“I just wanted to let you know, that you’re a b**** and this school that you think you rule. It means nothing to me, I could care less. Have fun with your pathetic life.” She had gotten my attention; this isn’t what I had wanted. I needed a follower not a rebel. I was the Hitler of this school; she couldn’t take that power from me.
“Parker,” I laughed nonchalantly, “silly, it was a game. A sort of induction, friends?” she looked at my outstretched hand; she pondered the thought, and shook. “Great, I knew you would understand.” But I knew she didn’t trust me, she wore a mask just like me. We were no better than plastic; cold, hard plastic.
The next week we planned a girls night out on Friday, everyone was coming Parker included. We played nice the whole week although everyone sensed our animosity towards each other. I waited for her to crack and she waited for me. Everyone was on edge, anticipating who would throw the first punch, verbal or physical. But we were in a silent war, one that only Parker and I knew how to play, and she was my opponent.
Friday night, we were coming home from the movies, crossing over old Hunter Bridge and the idea hit me. It wasn’t premeditated, but a spur of the moment kind of thing. I stopped the car and got out. Everyone, even Parker, followed. The river below had to be freezing this time of night but the voice in my head kept saying, “Do it.” It was begging me, urging me. I couldn’t say no. It was my drug and I needed a hit.
“We should jump.” I got the expected reaction, but when they realized I was serious no one dared to object. “It will be fun, I promise.” The adrenaline was pumping through me now, I had the idea and it wouldn’t go away. “Parker, will you jump with me?” She could see danger in my eyes, but she tentatively agreed, Parker wasn’t one to back down from a challenge. Now that I said the words, there was no turning back. We stepped up onto the narrow rail of the bridge, the wind beating against us like a drum. They began the countdown and as they screamed the two I glanced over at Parker. She was looking at me, tears in her eyes, she was scared. I had taken things too far, and I didn’t know who I was anymore.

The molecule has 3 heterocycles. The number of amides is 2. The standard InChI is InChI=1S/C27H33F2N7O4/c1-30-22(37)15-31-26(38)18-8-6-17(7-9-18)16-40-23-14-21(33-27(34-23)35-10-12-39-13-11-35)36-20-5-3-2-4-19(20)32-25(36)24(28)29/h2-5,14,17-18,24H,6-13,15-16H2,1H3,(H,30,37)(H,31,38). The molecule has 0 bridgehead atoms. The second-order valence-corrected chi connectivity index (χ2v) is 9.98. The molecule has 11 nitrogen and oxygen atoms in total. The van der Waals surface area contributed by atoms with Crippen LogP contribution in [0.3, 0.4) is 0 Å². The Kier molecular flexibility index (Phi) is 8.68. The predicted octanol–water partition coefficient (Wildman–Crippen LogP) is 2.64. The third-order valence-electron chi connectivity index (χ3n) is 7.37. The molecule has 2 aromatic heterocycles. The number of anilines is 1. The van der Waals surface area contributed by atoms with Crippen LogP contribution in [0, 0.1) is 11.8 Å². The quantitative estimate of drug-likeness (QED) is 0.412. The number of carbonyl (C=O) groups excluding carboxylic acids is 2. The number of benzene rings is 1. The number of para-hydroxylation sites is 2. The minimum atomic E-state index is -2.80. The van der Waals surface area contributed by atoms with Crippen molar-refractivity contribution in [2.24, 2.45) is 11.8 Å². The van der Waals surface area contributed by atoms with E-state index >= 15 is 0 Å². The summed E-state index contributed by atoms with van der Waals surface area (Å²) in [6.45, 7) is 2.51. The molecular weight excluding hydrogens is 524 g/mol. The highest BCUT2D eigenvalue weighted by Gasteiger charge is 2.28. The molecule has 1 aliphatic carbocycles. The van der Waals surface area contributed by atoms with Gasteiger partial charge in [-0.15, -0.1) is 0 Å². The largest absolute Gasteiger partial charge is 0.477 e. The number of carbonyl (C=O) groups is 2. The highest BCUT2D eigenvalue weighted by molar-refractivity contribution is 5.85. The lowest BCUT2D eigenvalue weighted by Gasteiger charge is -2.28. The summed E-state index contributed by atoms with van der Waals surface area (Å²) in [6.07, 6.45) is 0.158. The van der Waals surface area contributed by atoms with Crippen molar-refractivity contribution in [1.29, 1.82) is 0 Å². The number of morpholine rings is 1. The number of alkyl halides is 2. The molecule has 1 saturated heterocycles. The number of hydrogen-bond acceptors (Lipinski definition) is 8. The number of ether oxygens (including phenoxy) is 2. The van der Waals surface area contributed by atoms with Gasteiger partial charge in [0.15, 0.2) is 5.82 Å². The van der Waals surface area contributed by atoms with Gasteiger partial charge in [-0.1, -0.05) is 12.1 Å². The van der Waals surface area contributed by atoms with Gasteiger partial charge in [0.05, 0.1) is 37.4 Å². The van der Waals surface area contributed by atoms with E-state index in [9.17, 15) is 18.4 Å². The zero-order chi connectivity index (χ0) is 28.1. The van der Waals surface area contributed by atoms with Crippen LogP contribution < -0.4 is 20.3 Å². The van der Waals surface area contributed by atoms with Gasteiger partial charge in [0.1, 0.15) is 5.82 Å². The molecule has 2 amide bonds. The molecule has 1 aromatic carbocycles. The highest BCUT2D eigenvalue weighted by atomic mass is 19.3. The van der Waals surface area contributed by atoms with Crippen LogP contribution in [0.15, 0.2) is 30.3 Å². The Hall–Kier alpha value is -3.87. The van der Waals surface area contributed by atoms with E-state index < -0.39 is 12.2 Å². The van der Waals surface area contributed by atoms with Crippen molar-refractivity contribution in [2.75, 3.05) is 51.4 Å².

“Please…don’t.” The look in her eyes at that moment, completely real, sent chills down my spine, it had gone too far. She didn’t want to play anymore, she wasn’t indestructible. I had won. But they pushed her; they pushed Parker into the river that Friday night around 11 o’clock. I watched as her body fell motionless to the rushing current, she hit the water hard. And she never came up. I began to panic, and the only thought in my head said, “Run, run fast.”
I was in History when they came to get me, the police that is. They had found my license at the bridge, the bridge where we killed Parker Brooks. I quietly agreed and left the room.
Sitting in the police interrogation room, I wonder where I have gone wrong. I had always been mean, but now I was a murderer. I was going to go to jail, my future was gone. But why should I have one when I had ripped Parker’s out of her hands. I couldn’t even begin to blame this on my friends; they were only doing what they knew I truly wanted. I had wanted Parker Brooks gone, and I had gotten my wish as always.
The police detective walks into the room now. He looks tired, serious, he looks troubled. He’s looking at me now and I know he’s wondering how someone could do something like this, how someone could kill someone else.
“Let’s start from the beginning,” he says heartlessly. He takes the seat across from me and stares into my soul, “don’t leave anything out.”
It’s hard to tell someone how you killed another human being, another living thing. But I take a deep breath and begin, “It all started three weeks ago...”